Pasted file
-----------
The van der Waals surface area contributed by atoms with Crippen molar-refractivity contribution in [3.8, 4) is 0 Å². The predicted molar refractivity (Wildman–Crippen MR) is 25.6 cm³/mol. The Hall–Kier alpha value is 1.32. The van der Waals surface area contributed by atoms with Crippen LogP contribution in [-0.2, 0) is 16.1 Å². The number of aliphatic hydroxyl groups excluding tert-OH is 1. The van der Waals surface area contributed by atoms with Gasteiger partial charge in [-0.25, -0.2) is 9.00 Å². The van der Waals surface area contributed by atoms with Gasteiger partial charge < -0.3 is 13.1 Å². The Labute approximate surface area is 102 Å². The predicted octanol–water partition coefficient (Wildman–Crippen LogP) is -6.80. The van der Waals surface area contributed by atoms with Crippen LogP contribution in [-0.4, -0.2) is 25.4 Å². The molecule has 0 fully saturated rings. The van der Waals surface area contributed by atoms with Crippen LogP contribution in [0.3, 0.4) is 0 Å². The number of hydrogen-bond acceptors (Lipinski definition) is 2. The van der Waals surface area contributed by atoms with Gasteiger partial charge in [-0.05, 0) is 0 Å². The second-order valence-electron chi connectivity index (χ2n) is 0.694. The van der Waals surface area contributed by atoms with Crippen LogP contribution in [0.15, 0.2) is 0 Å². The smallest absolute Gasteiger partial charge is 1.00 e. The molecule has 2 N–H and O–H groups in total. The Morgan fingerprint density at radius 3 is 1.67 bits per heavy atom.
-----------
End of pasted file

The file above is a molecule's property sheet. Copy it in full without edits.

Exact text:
The van der Waals surface area contributed by atoms with Crippen molar-refractivity contribution in [3.8, 4) is 0 Å². The predicted molar refractivity (Wildman–Crippen MR) is 25.6 cm³/mol. The Hall–Kier alpha value is 1.32. The van der Waals surface area contributed by atoms with Crippen LogP contribution in [-0.2, 0) is 16.1 Å². The number of aliphatic hydroxyl groups excluding tert-OH is 1. The van der Waals surface area contributed by atoms with Gasteiger partial charge in [-0.25, -0.2) is 9.00 Å². The van der Waals surface area contributed by atoms with Gasteiger partial charge < -0.3 is 13.1 Å². The Labute approximate surface area is 102 Å². The predicted octanol–water partition coefficient (Wildman–Crippen LogP) is -6.80. The van der Waals surface area contributed by atoms with Crippen LogP contribution in [-0.4, -0.2) is 25.4 Å². The molecule has 0 fully saturated rings. The van der Waals surface area contributed by atoms with Crippen LogP contribution in [0.3, 0.4) is 0 Å². The number of hydrogen-bond acceptors (Lipinski definition) is 2. The van der Waals surface area contributed by atoms with Gasteiger partial charge in [-0.05, 0) is 0 Å². The second-order valence-electron chi connectivity index (χ2n) is 0.694. The van der Waals surface area contributed by atoms with Crippen LogP contribution in [0.15, 0.2) is 0 Å². The smallest absolute Gasteiger partial charge is 1.00 e. The molecule has 2 N–H and O–H groups in total. The Morgan fingerprint density at radius 3 is 1.67 bits per heavy atom.